Many optical companies sell high-quality compact binoculars. Go for quality. Inexpensive models are nearly useless. Here are the pros and cons of mini binoculars:
Compact binoculars are handy because they are small. They easily fit in a glove compartment, purse, or jacket pocket and take little space in a suitcase. Mini’s are ideal for travel. Quality ones have clear optics.
Having a pair of mini binoculars handy is always better than not having binoculars.
Mini binoculars have a limited field of view and are rarely as good in low light situations as their full-size cousins. We find them a little harder to use and hold than full-size models and would never choose to use minis for long viewing sessions or if we went on specific birding excursions. But they are invaluable when size and weight are limited.
The best solution is to have two pairs of binoculars. One full sized model for general use and minis for travel and convenience.
May is about the most exciting month to travel and camp out in Iowa. We took in the Driftless area of Iowa and Wisconsin where we learned more about mounds at Effigy Mounds National Monument, ate at funky Café McGregor, took in Starks and Cabelas in Prairie du Chien, and entered our favorite forest over the “Forest Road” into Yellow River State Forest.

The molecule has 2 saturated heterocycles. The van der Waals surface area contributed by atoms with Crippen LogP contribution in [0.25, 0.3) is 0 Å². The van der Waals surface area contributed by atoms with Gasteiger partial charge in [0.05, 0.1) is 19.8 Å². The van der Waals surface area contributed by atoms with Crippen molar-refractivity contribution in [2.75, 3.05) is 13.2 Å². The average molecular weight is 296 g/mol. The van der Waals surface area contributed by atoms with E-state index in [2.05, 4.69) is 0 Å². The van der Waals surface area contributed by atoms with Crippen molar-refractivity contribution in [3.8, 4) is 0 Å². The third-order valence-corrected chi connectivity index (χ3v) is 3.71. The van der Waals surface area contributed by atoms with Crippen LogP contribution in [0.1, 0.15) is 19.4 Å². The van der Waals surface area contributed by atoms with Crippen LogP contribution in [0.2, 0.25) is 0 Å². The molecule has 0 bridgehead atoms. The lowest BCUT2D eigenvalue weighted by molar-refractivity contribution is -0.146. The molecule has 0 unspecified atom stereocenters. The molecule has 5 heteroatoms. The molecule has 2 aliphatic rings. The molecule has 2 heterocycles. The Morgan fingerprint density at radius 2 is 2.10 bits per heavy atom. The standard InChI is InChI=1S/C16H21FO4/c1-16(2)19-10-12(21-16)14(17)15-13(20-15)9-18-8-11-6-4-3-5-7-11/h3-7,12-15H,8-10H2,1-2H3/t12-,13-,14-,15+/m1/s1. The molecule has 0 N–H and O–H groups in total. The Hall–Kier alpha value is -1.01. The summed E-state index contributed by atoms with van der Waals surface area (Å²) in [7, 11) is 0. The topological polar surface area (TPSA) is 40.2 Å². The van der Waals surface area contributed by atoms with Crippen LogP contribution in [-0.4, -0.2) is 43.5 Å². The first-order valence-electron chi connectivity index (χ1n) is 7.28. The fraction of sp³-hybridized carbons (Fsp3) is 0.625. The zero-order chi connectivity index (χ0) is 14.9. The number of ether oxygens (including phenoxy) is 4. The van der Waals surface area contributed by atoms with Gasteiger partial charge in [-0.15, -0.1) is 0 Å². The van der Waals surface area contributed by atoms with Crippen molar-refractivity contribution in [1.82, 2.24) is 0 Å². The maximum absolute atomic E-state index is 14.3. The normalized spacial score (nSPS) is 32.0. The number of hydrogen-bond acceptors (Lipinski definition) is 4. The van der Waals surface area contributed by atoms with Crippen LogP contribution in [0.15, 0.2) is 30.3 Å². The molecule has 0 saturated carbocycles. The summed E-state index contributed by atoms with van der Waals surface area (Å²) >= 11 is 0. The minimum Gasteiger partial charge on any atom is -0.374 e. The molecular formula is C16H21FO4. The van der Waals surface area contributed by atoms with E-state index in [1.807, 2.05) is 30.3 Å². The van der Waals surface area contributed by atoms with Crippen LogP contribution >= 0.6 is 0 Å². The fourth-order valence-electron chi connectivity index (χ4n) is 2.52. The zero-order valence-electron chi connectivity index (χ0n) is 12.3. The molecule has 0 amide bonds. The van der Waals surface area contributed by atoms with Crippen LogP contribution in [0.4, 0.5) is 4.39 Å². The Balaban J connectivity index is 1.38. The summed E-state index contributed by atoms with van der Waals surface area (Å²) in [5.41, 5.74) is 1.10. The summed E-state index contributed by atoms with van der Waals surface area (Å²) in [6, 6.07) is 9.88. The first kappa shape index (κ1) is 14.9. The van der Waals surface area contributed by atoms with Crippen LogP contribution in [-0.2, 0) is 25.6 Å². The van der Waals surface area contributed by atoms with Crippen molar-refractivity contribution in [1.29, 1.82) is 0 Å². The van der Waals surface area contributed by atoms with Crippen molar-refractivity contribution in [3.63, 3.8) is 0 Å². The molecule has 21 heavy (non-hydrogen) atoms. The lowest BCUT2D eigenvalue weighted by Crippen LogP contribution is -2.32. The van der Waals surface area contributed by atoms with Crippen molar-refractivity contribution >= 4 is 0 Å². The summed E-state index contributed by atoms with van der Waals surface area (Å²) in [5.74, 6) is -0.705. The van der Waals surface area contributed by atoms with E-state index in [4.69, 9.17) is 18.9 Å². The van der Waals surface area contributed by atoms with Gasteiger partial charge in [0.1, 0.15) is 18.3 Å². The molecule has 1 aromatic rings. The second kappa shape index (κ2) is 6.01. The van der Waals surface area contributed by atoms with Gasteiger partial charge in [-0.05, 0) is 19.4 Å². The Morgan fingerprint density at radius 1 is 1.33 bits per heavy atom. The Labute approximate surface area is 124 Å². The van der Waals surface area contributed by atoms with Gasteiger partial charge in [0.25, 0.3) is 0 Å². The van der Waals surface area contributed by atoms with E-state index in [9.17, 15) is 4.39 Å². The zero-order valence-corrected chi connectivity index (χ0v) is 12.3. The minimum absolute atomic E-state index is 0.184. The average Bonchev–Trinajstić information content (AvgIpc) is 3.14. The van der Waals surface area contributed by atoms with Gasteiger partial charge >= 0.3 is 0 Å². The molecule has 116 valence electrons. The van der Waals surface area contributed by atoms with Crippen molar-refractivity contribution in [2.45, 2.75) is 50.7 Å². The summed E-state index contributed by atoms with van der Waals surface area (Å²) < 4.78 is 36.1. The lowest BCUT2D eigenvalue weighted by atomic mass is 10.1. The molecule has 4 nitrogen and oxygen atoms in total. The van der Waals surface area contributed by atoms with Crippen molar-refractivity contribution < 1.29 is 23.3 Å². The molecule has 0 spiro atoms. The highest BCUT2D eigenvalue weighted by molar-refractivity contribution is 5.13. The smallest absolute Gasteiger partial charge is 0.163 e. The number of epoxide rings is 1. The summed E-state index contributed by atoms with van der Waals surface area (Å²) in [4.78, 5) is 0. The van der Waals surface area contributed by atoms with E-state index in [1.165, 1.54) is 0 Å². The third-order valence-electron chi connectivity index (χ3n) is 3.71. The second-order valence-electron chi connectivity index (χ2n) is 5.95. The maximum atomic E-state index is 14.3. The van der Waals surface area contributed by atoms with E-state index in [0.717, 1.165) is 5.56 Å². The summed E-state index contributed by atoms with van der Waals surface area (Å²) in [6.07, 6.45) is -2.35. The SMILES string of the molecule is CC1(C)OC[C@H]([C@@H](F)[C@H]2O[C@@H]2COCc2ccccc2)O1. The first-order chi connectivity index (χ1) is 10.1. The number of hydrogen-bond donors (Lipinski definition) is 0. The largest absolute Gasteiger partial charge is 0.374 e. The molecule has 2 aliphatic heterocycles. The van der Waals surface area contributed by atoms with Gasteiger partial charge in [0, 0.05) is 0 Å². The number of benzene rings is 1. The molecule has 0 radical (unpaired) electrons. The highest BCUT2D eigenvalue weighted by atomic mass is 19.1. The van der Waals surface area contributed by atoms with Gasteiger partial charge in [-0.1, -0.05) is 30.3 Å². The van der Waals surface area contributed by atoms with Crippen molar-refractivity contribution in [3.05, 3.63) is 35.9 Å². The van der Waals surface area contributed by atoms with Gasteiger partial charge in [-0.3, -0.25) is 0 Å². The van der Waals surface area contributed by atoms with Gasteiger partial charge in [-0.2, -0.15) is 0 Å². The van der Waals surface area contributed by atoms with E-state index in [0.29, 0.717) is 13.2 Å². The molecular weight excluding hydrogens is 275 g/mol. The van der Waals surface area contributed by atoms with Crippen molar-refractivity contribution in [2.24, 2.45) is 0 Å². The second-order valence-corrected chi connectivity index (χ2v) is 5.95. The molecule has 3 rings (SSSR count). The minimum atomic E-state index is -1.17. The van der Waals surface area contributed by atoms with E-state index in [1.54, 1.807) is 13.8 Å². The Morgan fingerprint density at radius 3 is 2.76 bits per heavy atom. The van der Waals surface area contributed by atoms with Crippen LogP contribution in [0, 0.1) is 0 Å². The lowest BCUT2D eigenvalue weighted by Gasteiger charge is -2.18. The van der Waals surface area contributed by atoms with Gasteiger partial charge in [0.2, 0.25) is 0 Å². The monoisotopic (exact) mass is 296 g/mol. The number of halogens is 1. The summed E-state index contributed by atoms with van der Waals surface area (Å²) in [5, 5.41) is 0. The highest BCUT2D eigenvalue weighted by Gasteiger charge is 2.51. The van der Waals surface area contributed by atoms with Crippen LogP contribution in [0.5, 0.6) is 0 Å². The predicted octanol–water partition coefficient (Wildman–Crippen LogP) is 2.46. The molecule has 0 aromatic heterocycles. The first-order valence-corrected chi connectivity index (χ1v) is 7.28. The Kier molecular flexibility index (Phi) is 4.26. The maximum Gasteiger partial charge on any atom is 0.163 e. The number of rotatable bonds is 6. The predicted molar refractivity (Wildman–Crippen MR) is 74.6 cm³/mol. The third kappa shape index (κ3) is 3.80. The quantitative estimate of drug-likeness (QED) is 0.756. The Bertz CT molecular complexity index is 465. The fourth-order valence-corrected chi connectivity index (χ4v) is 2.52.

- Note our reviews and thoughts are independent, unpaid and unsolicited.
Enjoy this photo journal of our stay.
Fascinating terrain and vegetation characterize the Driftless Area.
More questions than answers arise when investigating mounds.
Looking Down River
A great fishing spot.
Fresh fish for dinner.
Spring is about a week later in northeast Iowa than central Iowa.
Nettles were a resource for Native Americans and still are for modern day foragers.
Last year’s young hang around as long as they can.
A favorite walk.
Season Five now open!
Tightly wrapped Mayapple pushes through the early spring ground.
Birding is exceptional in May.